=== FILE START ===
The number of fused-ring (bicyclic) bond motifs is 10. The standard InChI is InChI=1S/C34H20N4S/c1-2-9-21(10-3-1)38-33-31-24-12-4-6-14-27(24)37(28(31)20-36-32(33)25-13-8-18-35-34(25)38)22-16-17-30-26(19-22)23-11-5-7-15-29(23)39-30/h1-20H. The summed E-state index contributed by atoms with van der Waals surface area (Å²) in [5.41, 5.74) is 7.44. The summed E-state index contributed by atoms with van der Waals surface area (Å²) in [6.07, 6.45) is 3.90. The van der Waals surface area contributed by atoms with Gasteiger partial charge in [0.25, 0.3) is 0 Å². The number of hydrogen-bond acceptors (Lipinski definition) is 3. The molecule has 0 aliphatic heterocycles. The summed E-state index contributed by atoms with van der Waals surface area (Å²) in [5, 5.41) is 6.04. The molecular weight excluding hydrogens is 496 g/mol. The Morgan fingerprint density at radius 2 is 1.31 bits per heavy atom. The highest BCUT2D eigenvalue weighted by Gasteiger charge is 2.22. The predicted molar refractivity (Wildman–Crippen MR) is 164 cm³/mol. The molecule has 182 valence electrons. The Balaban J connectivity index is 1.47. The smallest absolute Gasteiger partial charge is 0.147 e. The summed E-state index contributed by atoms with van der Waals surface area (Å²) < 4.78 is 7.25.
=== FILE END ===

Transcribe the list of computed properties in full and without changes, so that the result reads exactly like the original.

The number of fused-ring (bicyclic) bond motifs is 10. The standard InChI is InChI=1S/C34H20N4S/c1-2-9-21(10-3-1)38-33-31-24-12-4-6-14-27(24)37(28(31)20-36-32(33)25-13-8-18-35-34(25)38)22-16-17-30-26(19-22)23-11-5-7-15-29(23)39-30/h1-20H. The summed E-state index contributed by atoms with van der Waals surface area (Å²) in [5.41, 5.74) is 7.44. The summed E-state index contributed by atoms with van der Waals surface area (Å²) in [6.07, 6.45) is 3.90. The van der Waals surface area contributed by atoms with Gasteiger partial charge in [0.25, 0.3) is 0 Å². The number of hydrogen-bond acceptors (Lipinski definition) is 3. The molecule has 0 aliphatic heterocycles. The summed E-state index contributed by atoms with van der Waals surface area (Å²) in [5, 5.41) is 6.04. The molecular weight excluding hydrogens is 496 g/mol. The Morgan fingerprint density at radius 2 is 1.31 bits per heavy atom. The highest BCUT2D eigenvalue weighted by Gasteiger charge is 2.22. The predicted molar refractivity (Wildman–Crippen MR) is 164 cm³/mol. The molecule has 182 valence electrons. The Balaban J connectivity index is 1.47. The smallest absolute Gasteiger partial charge is 0.147 e. The summed E-state index contributed by atoms with van der Waals surface area (Å²) < 4.78 is 7.25.